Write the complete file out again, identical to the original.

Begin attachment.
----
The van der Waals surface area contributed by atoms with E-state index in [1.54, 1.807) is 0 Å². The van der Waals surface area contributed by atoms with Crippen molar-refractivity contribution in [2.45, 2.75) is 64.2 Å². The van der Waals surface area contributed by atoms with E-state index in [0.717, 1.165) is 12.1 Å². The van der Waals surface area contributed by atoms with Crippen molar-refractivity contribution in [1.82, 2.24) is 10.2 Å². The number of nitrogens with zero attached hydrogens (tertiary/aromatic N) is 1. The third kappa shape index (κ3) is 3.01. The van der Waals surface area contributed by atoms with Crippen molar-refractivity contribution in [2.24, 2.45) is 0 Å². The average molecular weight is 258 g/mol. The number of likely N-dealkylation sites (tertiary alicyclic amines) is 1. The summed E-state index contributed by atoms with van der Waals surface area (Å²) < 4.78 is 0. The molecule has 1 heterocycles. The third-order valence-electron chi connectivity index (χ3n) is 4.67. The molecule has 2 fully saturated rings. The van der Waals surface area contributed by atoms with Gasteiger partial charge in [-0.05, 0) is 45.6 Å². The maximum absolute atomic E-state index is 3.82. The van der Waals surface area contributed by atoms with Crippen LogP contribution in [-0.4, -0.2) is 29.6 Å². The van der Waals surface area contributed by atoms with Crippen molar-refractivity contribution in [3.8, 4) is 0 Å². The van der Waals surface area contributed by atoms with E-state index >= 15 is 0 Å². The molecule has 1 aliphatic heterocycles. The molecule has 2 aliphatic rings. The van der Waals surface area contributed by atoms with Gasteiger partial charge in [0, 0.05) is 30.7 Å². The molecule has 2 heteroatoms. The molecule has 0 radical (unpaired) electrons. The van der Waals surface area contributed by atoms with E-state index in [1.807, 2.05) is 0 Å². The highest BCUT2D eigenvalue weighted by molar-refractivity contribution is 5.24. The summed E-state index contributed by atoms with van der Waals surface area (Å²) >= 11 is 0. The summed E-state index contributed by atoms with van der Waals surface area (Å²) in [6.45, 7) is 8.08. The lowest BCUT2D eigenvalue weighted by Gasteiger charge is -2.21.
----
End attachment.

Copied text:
The van der Waals surface area contributed by atoms with E-state index in [1.54, 1.807) is 0 Å². The van der Waals surface area contributed by atoms with Crippen molar-refractivity contribution in [2.45, 2.75) is 64.2 Å². The van der Waals surface area contributed by atoms with E-state index in [0.717, 1.165) is 12.1 Å². The van der Waals surface area contributed by atoms with Crippen molar-refractivity contribution in [1.82, 2.24) is 10.2 Å². The number of nitrogens with zero attached hydrogens (tertiary/aromatic N) is 1. The third kappa shape index (κ3) is 3.01. The van der Waals surface area contributed by atoms with Crippen molar-refractivity contribution in [2.24, 2.45) is 0 Å². The average molecular weight is 258 g/mol. The number of likely N-dealkylation sites (tertiary alicyclic amines) is 1. The summed E-state index contributed by atoms with van der Waals surface area (Å²) < 4.78 is 0. The molecule has 1 heterocycles. The third-order valence-electron chi connectivity index (χ3n) is 4.67. The molecule has 2 fully saturated rings. The van der Waals surface area contributed by atoms with Gasteiger partial charge in [-0.05, 0) is 45.6 Å². The maximum absolute atomic E-state index is 3.82. The van der Waals surface area contributed by atoms with Crippen LogP contribution in [-0.4, -0.2) is 29.6 Å². The van der Waals surface area contributed by atoms with Crippen molar-refractivity contribution in [3.8, 4) is 0 Å². The van der Waals surface area contributed by atoms with E-state index >= 15 is 0 Å². The molecule has 1 aliphatic heterocycles. The molecule has 2 aliphatic rings. The van der Waals surface area contributed by atoms with Gasteiger partial charge in [0, 0.05) is 30.7 Å². The molecule has 2 heteroatoms. The molecule has 0 radical (unpaired) electrons. The van der Waals surface area contributed by atoms with E-state index in [1.807, 2.05) is 0 Å². The highest BCUT2D eigenvalue weighted by molar-refractivity contribution is 5.24. The summed E-state index contributed by atoms with van der Waals surface area (Å²) >= 11 is 0. The summed E-state index contributed by atoms with van der Waals surface area (Å²) in [6.45, 7) is 8.08. The lowest BCUT2D eigenvalue weighted by Gasteiger charge is -2.21.